Isabel Chenot includes a simple yet arresting introduction to her new poetry collection, The Joseph Tree. She writes that the poems are dedicated to “my friend and the little son she buried.” You might expect that the poems to follow would explore the profound grief of losing a child. But they don’t. Instead, she writes of landscapes and mountains, journeys away and those to return home, rain on mown grass, sunsets, and maps.
Only one poem focuses on the loss of the child mentioned in the introduction, “To a Mother in Burying Her Infant Son.” And it’s inserted between two other poems, “On Seeing WWI Photographs of Flanders Fields” and “Waiting for Spring.” The three poems are collectively entitled “May Triptych.” Together, the three poems speak to a collective loss (How many mothers lost children to the fields of Flanders?), an individual loss no less painful, and the hope and recovery to come. “Because of Winter,” Chenot writes, “there is Spring.”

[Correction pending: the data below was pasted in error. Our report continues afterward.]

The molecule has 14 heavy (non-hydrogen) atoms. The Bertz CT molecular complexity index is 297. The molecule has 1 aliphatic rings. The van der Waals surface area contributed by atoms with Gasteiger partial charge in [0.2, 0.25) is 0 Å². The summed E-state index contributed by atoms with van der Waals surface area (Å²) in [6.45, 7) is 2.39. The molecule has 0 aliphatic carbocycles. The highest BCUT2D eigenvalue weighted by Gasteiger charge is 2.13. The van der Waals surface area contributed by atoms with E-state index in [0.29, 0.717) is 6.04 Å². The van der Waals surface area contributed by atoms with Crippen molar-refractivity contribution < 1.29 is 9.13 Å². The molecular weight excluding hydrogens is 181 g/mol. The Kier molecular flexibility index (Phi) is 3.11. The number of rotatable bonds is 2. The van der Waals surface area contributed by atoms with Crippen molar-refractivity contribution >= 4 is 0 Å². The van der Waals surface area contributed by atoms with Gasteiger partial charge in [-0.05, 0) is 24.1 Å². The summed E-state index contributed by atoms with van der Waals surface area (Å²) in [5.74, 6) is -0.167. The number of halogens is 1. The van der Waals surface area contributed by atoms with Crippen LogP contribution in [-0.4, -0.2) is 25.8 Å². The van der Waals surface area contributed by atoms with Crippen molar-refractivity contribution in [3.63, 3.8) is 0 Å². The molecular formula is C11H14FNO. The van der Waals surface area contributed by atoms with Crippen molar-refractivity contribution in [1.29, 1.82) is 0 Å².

To continue reading, please see my post today at Tweetspeak Poetry.